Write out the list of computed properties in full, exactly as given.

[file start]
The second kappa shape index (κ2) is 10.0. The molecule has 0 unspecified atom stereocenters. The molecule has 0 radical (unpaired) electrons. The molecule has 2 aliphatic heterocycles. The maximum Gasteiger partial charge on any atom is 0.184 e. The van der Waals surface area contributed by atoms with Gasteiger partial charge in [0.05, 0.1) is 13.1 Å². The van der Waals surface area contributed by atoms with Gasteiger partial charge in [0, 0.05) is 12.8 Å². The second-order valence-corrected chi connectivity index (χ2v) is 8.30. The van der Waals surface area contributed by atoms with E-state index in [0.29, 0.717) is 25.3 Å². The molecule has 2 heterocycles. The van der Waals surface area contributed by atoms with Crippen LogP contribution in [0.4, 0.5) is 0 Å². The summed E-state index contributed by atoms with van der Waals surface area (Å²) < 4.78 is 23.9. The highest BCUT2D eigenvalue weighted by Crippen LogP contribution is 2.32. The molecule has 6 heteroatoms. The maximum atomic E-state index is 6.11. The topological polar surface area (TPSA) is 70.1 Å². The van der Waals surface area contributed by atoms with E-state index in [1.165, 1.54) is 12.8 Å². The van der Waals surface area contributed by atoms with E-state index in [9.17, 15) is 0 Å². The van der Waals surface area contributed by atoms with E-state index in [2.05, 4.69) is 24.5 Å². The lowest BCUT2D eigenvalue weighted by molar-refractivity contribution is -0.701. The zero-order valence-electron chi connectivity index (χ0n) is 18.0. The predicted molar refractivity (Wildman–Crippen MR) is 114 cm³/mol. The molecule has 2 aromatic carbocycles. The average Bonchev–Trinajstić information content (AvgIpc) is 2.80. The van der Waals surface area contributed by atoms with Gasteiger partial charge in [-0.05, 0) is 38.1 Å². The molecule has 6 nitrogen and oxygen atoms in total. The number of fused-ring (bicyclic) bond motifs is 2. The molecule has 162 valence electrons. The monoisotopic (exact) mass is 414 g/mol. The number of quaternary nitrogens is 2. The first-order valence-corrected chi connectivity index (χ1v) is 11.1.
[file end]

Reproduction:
The second kappa shape index (κ2) is 10.0. The molecule has 0 unspecified atom stereocenters. The molecule has 0 radical (unpaired) electrons. The molecule has 2 aliphatic heterocycles. The maximum Gasteiger partial charge on any atom is 0.184 e. The van der Waals surface area contributed by atoms with Gasteiger partial charge in [0.05, 0.1) is 13.1 Å². The van der Waals surface area contributed by atoms with Gasteiger partial charge in [0, 0.05) is 12.8 Å². The second-order valence-corrected chi connectivity index (χ2v) is 8.30. The van der Waals surface area contributed by atoms with E-state index in [0.29, 0.717) is 25.3 Å². The molecule has 2 heterocycles. The van der Waals surface area contributed by atoms with Crippen LogP contribution in [0.4, 0.5) is 0 Å². The summed E-state index contributed by atoms with van der Waals surface area (Å²) < 4.78 is 23.9. The highest BCUT2D eigenvalue weighted by Crippen LogP contribution is 2.32. The molecule has 6 heteroatoms. The maximum atomic E-state index is 6.11. The topological polar surface area (TPSA) is 70.1 Å². The van der Waals surface area contributed by atoms with E-state index in [1.165, 1.54) is 12.8 Å². The van der Waals surface area contributed by atoms with E-state index in [9.17, 15) is 0 Å². The van der Waals surface area contributed by atoms with E-state index in [2.05, 4.69) is 24.5 Å². The lowest BCUT2D eigenvalue weighted by molar-refractivity contribution is -0.701. The zero-order valence-electron chi connectivity index (χ0n) is 18.0. The predicted molar refractivity (Wildman–Crippen MR) is 114 cm³/mol. The molecule has 2 aromatic carbocycles. The average Bonchev–Trinajstić information content (AvgIpc) is 2.80. The van der Waals surface area contributed by atoms with Gasteiger partial charge in [-0.05, 0) is 38.1 Å². The molecule has 6 nitrogen and oxygen atoms in total. The number of fused-ring (bicyclic) bond motifs is 2. The molecule has 162 valence electrons. The monoisotopic (exact) mass is 414 g/mol. The number of quaternary nitrogens is 2. The first-order valence-corrected chi connectivity index (χ1v) is 11.1.